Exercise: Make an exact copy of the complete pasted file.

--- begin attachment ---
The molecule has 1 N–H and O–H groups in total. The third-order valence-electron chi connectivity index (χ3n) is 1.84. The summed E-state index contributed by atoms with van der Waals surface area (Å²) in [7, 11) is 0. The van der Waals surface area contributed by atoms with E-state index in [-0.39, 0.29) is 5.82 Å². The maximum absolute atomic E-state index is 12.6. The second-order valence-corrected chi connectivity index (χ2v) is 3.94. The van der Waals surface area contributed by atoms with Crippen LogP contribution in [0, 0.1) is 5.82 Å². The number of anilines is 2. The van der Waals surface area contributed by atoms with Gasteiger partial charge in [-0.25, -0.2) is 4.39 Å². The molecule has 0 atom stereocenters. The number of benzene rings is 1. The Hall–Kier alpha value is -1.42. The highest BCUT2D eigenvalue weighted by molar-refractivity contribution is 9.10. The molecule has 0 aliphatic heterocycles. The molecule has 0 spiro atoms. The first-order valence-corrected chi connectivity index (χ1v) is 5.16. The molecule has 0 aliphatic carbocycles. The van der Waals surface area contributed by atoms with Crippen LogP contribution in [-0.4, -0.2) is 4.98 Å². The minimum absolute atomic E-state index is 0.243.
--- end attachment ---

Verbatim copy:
The molecule has 1 N–H and O–H groups in total. The third-order valence-electron chi connectivity index (χ3n) is 1.84. The summed E-state index contributed by atoms with van der Waals surface area (Å²) in [7, 11) is 0. The van der Waals surface area contributed by atoms with E-state index in [-0.39, 0.29) is 5.82 Å². The maximum absolute atomic E-state index is 12.6. The second-order valence-corrected chi connectivity index (χ2v) is 3.94. The van der Waals surface area contributed by atoms with Crippen LogP contribution in [0, 0.1) is 5.82 Å². The number of anilines is 2. The van der Waals surface area contributed by atoms with Gasteiger partial charge in [-0.25, -0.2) is 4.39 Å². The molecule has 0 atom stereocenters. The number of benzene rings is 1. The Hall–Kier alpha value is -1.42. The highest BCUT2D eigenvalue weighted by molar-refractivity contribution is 9.10. The molecule has 0 aliphatic heterocycles. The molecule has 0 spiro atoms. The first-order valence-corrected chi connectivity index (χ1v) is 5.16. The molecule has 0 aliphatic carbocycles. The van der Waals surface area contributed by atoms with Crippen LogP contribution in [-0.4, -0.2) is 4.98 Å². The minimum absolute atomic E-state index is 0.243.